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Grim autopsies: H1N1, a true killer in some cases
Shades of 1918
Though a growing sense of public apathy threatens to reduce H1N1 influenza A to the Rodney Dangerfield of pandemics, those who have experienced or witnessed a severe case of infection will not soon forget this erstwhile "swine flu." A thin spectrum of highly severe cases has occurred since the virus first appeared, and a newly published study indicates that trend continues for an unlucky minority of people.
In fatal cases of 2009 H1N1 influenza, the virus can damage cells throughout the respiratory airway, much like the viruses that caused the 1918 and 1957 influenza pandemics, report researchers from the National Institutes of Health (NIH) and the New York City Office of Chief Medical Examiner. The scientists reviewed autopsy reports, hospital records, and other clinical data from 34 people who died of 2009 H1N1 influenza infection between May 15 and July 9, 2009. All but two of the deaths occurred in New York City. A microscopic examination of tissues throughout the airways revealed that the virus caused damage primarily to the upper airway — the trachea and bronchial tubes — but tissue damage in the lower airway, including deep in the lungs, was present as well. Evidence of secondary bacterial infection was seen in more than half of the victims.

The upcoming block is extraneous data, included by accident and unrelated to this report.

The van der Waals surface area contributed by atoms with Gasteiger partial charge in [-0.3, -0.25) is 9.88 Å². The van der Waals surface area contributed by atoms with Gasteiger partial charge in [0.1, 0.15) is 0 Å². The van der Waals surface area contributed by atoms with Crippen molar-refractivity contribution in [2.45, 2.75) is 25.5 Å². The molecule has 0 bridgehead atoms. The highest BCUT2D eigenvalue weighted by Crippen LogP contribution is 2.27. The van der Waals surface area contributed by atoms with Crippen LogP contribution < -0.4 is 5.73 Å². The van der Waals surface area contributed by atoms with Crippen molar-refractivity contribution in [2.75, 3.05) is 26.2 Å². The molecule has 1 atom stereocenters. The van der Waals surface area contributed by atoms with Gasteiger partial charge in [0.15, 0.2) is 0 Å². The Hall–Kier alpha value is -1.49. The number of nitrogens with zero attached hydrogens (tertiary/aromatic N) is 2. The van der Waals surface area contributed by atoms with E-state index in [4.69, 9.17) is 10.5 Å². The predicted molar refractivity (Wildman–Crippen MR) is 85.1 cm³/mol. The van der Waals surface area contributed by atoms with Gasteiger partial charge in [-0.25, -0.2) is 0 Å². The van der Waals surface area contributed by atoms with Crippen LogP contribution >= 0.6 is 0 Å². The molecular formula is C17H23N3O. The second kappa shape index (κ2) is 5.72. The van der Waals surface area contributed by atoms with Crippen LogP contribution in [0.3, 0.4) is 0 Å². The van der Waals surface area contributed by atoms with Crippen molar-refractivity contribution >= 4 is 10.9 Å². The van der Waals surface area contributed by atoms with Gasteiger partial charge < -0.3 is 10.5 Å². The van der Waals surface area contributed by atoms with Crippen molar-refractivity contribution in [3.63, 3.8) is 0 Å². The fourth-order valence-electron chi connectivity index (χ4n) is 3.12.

The team was led by Jeffery K. Taubenberger, MD, PhD, of the National Institute of Allergy and Infectious Diseases (NIAID) at NIH. The findings are reported in the Archives of Pathology & Laboratory Medicine, now available online and scheduled to appear in the February 2010 print issue.1
The new report also underscores the impact 2009 H1N1 influenza is having on younger people. While most deaths from seasonal influenza occur in adults over 65 years old, deaths from 2009 H1N1 influenza occur predominately among younger people. The majority of deaths (62%) in the 34 cases studied were among those 25 to 49 years old; two infants also were among the fatal cases. Ninety-one percent of those autopsied had underlying medical conditions, such as heart disease or respiratory disease, including asthma, before becoming ill with 2009 H1N1 influenza. Seventy-two percent of the adults and adolescents who died were obese. This finding agrees with earlier reports, based on hospital records, linking obesity with an increased risk of death from 2009 H1N1 influenza.
The researchers examined tissue samples from the 34 deceased individuals to assess how 2009 H1N1 influenza virus damaged various parts of the respiratory system. "We saw a spectrum of damage to tissue in both the upper and lower respiratory tracts," Taubenberger says. "In all cases, the uppermost regions of the respiratory tract—the trachea and bronchial tubes — were inflamed, with severe damage in some cases.